According to a recent International Labour Organization (ILO) report, 73.4 million young people were estimated to be unemployed in 2015 (13.1% youth unemployment rate). This figure is expected to increase across the World by 2017.

One reason for youth unemployment is structural unemployment, a mismatch between the skills that workers in the economy can offer and the skills demanded of workers by employers,” the report points out.

“Undeniably, structural unemployment is an issue that is affecting most countries in the world today with it effects not only slowing down economies but also hindering the transition to equitable and inclusive societies as envisaged in the 2030 Agenda for Sustainable Development,” says George Wachiuri, Optiven Group CEO.

Optiven Group plans to directly employ 30, 000 staff by the year 2030. A huge number of this firm’s employees fall under the youth age structure. The Group is also a great apprenticeship ground. This is especially so with its brand new SBU, Optiven Construction, which is already helping upscale many young men’s skills.

 “We are also keen on providing training opportunities for current employees to assist them acquire new skills. This is not to mention the fact the Optiven Group is also constantly offering internship program for many young Kenyans,” says Wachiuri.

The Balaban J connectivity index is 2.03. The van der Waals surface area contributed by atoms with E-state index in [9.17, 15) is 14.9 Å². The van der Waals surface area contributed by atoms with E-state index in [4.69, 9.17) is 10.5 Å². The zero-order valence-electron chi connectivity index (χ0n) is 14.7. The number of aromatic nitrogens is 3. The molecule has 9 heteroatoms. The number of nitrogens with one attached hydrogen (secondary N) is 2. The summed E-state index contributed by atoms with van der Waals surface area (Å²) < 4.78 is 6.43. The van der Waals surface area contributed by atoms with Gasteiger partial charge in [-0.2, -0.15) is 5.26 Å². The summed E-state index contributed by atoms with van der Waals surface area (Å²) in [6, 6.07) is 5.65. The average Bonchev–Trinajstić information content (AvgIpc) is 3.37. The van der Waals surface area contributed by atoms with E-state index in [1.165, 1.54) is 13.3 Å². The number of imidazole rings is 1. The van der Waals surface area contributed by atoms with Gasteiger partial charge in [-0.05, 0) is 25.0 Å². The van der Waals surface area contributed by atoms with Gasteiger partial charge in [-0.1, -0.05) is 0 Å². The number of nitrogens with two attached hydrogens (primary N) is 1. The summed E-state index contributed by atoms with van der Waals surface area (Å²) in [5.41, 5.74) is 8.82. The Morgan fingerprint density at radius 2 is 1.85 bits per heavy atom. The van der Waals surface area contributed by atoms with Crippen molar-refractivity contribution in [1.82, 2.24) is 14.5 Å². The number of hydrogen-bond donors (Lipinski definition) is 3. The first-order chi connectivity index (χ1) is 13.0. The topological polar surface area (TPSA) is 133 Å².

According the ILO, young people are almost three times more likely to be unemployed than adults and continuously exposed to lower quality of jobs, greater labor market inequalities, and longer and more insecure school-to-work transitions. In addition, women are more likely to be underemployed and under-paid, and to undertake part-time jobs or work under temporary contracts.

The United Nation’s Sustainable Development Target 4.4 projects that by the year 2030, the World will have substantially increased the number of youth and adults who have relevant skills, including technical and vocational skills, for employment, decent jobs and entrepreneurship.

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